Robert M. Restaino is back on the public payroll.
The Niagara County Legislature on Tuesday appointed Restaino, who was ousted as Niagara Falls city judge, to a $74,998-a-year position as the county's special assistant for Medicaid provider fraud.
Restaino's job, a position funded in full by a state grant, will be to sniff out fraudulent claims submitted to Medicaid by doctors and other health care providers. The county gets to keep 25 percent of whatever is recovered through state enforcement efforts triggered by his investigations.
"He's not a member of the majority [party]," noted Legislator Paul B. Wojtaszek, R-North Tonawanda. "This is a bipartisan effort."
Restaino, a Democrat, is the brother of county Social Services Commissioner Anthony J. Restaino, but the commissioner doesn't get to boss his younger brother around.
"My understanding is, he will be reporting to the County Legislature and the county manager," Anthony Restaino said.
Robert Restaino was removed from his judgeship June 5 by the state Court of Appeals, which upheld a recommendation for ouster by the state Commission on Judicial Conduct.
Restaino was punished for throwing 46 people in jail March 11, 2005, after a cell phone or pager rang in his courtroom and no one would admit to owning it. He had been a judge for seven years.
Wojtaszek said a committee of five legislators interviewed five lawyers Sept. 22 before recommending Restaino.
Although Wojtaszek, who has been pushing Medicaid enforcement since he took office in January, had said he hoped to find an attorney with experience in forensic accounting, Restaino doesn't have that.
"He's got experience in matrimonials as an attorney," Wojtaszek said. He explained that means Restaino was good at digging into couples' financial records to find a suitable level of support payments.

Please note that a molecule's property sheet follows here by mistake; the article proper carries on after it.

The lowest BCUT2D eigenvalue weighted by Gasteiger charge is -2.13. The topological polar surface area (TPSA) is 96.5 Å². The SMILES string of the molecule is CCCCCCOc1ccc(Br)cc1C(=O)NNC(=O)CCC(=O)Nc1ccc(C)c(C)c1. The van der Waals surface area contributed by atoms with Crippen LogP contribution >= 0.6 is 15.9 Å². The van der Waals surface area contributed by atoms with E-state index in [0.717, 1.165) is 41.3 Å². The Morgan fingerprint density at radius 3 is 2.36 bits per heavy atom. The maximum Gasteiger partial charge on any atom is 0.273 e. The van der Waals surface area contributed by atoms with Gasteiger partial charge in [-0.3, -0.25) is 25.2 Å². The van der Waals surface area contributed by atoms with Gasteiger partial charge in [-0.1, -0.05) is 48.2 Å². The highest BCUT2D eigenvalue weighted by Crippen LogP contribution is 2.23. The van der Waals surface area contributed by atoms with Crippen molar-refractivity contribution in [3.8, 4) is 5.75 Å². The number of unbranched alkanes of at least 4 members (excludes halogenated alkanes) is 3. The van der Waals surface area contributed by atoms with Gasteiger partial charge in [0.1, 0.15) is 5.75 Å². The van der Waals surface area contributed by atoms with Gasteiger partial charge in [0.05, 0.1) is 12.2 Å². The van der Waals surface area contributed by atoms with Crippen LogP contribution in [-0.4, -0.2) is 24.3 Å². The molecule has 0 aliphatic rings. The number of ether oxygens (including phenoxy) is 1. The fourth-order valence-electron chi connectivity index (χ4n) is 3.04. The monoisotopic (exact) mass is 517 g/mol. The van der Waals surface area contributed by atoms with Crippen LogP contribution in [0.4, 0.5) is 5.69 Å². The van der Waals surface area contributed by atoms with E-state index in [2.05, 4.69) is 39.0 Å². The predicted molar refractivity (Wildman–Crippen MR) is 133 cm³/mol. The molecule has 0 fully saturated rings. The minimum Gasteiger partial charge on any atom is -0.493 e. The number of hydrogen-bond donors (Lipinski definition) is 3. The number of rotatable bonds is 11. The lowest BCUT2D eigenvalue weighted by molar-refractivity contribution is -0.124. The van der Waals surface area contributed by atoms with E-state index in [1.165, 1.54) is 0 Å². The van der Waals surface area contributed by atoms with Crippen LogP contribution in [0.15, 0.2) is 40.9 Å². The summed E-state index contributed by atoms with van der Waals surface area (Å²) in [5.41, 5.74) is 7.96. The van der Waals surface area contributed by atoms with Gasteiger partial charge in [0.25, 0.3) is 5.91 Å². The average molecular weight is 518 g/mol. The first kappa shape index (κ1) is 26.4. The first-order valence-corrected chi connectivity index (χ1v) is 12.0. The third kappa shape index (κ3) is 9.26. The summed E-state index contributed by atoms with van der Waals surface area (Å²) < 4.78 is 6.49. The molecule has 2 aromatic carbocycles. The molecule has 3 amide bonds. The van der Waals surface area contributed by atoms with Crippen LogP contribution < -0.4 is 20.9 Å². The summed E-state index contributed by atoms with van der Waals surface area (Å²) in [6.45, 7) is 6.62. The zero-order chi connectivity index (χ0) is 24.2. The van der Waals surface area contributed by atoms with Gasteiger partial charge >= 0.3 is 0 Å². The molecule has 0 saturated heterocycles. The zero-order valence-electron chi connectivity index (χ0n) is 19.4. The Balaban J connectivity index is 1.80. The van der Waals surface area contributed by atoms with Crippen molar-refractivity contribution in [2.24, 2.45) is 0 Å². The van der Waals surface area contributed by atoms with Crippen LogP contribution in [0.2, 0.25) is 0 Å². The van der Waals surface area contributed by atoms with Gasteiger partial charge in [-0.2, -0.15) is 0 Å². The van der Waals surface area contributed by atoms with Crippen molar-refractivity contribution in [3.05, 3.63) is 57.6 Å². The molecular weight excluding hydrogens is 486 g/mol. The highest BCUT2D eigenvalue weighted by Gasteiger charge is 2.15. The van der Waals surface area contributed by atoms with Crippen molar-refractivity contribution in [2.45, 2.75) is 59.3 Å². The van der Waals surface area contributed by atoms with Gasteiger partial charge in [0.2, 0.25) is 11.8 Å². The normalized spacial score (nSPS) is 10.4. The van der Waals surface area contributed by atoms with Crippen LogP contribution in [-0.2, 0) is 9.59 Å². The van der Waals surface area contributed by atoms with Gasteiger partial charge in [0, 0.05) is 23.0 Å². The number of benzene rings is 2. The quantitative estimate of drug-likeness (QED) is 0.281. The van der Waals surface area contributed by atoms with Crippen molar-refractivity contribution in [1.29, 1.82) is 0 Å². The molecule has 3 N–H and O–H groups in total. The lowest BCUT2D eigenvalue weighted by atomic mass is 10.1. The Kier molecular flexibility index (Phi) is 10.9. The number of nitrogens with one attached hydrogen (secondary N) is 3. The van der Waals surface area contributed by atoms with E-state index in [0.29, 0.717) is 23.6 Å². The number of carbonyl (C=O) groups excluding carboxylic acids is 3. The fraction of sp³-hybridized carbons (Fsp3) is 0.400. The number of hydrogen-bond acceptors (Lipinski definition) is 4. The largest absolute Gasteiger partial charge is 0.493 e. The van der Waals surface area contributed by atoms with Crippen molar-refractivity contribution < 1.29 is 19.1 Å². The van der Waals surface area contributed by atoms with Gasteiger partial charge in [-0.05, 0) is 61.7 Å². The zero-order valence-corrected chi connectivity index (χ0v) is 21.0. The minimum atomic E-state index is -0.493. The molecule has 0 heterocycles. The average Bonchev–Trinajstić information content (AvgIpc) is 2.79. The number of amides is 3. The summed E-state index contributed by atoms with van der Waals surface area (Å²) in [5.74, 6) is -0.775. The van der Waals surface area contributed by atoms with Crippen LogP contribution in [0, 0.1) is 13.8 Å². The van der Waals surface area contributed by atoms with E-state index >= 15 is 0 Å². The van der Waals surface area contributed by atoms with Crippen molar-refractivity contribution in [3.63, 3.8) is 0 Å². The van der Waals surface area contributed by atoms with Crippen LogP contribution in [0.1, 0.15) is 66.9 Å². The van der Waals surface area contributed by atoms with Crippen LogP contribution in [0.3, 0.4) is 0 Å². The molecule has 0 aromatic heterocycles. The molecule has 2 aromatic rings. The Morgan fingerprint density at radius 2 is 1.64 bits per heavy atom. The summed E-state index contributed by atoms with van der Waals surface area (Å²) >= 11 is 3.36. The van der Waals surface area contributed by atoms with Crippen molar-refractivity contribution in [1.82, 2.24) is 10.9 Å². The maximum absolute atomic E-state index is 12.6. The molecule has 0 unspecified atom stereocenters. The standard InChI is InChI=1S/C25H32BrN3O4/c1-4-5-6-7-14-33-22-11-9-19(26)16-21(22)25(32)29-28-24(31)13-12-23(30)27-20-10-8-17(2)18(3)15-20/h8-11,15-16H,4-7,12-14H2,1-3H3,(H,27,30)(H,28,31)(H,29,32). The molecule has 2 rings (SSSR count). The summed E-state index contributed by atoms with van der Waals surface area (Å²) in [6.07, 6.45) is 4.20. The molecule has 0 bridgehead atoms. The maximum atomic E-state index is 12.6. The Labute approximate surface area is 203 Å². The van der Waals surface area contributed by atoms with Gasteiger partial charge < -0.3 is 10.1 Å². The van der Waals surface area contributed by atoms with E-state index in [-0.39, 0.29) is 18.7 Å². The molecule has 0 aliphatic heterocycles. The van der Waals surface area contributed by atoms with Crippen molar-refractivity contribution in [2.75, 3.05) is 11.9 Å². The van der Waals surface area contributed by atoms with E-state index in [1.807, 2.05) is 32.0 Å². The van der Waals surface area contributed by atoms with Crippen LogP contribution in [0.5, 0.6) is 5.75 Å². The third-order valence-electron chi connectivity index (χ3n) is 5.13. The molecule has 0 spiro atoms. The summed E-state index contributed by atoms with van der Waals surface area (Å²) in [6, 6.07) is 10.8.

Restaino walked away from a reporter who asked for his comment on his position, which begins Tuesday.
The job is at the mercy of state funding, and legislators have been told if money is cut off in the future, the post might have to be abolished unless the county wants to pay for it on its own.
In another matter, the Legislature scheduled an Oct. 21 public hearing on salary adjustments for the four county coroners.
All would be set at $17,500 a year, effective in 2009. That's a cut for the District 1 position and a $1,500 raise for the other three.
James M. Joyce, the Democrat who resigned in District 1 last month, was earning $22,473 a year. The county has often reduced salaries of elected officials when a newcomer takes office.
Joyce's wife, Cindy-Lou Joyce, is running for a four-year term in District 1 Nov. 4 against Republican Russell Jackman II, who was appointed Tuesday to fill the seat for the rest of this year.
Jackman, whose appointment passed 13-5, with all the Niagara Falls members opposing it, will be paid at James Joyce's rate until Dec. 31.
Also Tuesday, the Legislature failed to approve $6.7 million in borrowing for 10 projects and equipment purchases. It was supported by 12 of the 18 lawmakers present, but it required a two-thirds vote of the whole membership, or 13 out of 19. Legislator Gerald K. Farnham, R-Lockport, was absent.
The measure is expected to be revisited at the next meeting, said Legislator Jason J. Murgia, D-Niagara Falls, chairman of the Administration Committee.
Virtuoso voted no, along with the other four members of the Democratic caucus and Danny W. Sklarski, D-Town of Niagara, who caucuses with the Republicans.
Virtuoso said the borrowing should be put off until the dust settles from the Wall Street crisis and it's known what the impact will be on local government aid from the deficit-riddled state.